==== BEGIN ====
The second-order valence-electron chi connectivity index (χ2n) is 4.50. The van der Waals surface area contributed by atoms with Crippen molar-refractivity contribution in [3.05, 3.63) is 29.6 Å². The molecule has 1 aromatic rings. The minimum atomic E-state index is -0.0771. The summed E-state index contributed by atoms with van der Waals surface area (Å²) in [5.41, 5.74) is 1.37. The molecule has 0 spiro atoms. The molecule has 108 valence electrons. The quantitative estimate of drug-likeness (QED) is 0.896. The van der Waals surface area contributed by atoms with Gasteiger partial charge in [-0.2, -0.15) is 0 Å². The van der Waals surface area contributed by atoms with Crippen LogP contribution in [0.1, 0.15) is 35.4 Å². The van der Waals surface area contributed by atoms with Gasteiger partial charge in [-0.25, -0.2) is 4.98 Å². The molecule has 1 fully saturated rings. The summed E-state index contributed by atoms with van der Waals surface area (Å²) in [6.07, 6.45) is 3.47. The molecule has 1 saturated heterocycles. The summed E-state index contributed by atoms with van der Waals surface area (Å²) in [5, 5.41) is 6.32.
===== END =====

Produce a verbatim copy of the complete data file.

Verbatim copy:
The second-order valence-electron chi connectivity index (χ2n) is 4.50. The van der Waals surface area contributed by atoms with Crippen molar-refractivity contribution in [3.05, 3.63) is 29.6 Å². The molecule has 1 aromatic rings. The minimum atomic E-state index is -0.0771. The summed E-state index contributed by atoms with van der Waals surface area (Å²) in [5.41, 5.74) is 1.37. The molecule has 0 spiro atoms. The molecule has 108 valence electrons. The quantitative estimate of drug-likeness (QED) is 0.896. The van der Waals surface area contributed by atoms with Gasteiger partial charge in [-0.2, -0.15) is 0 Å². The van der Waals surface area contributed by atoms with Crippen LogP contribution in [0.1, 0.15) is 35.4 Å². The van der Waals surface area contributed by atoms with Gasteiger partial charge in [-0.25, -0.2) is 4.98 Å². The molecule has 1 fully saturated rings. The summed E-state index contributed by atoms with van der Waals surface area (Å²) in [6.07, 6.45) is 3.47. The molecule has 1 saturated heterocycles. The summed E-state index contributed by atoms with van der Waals surface area (Å²) in [5, 5.41) is 6.32.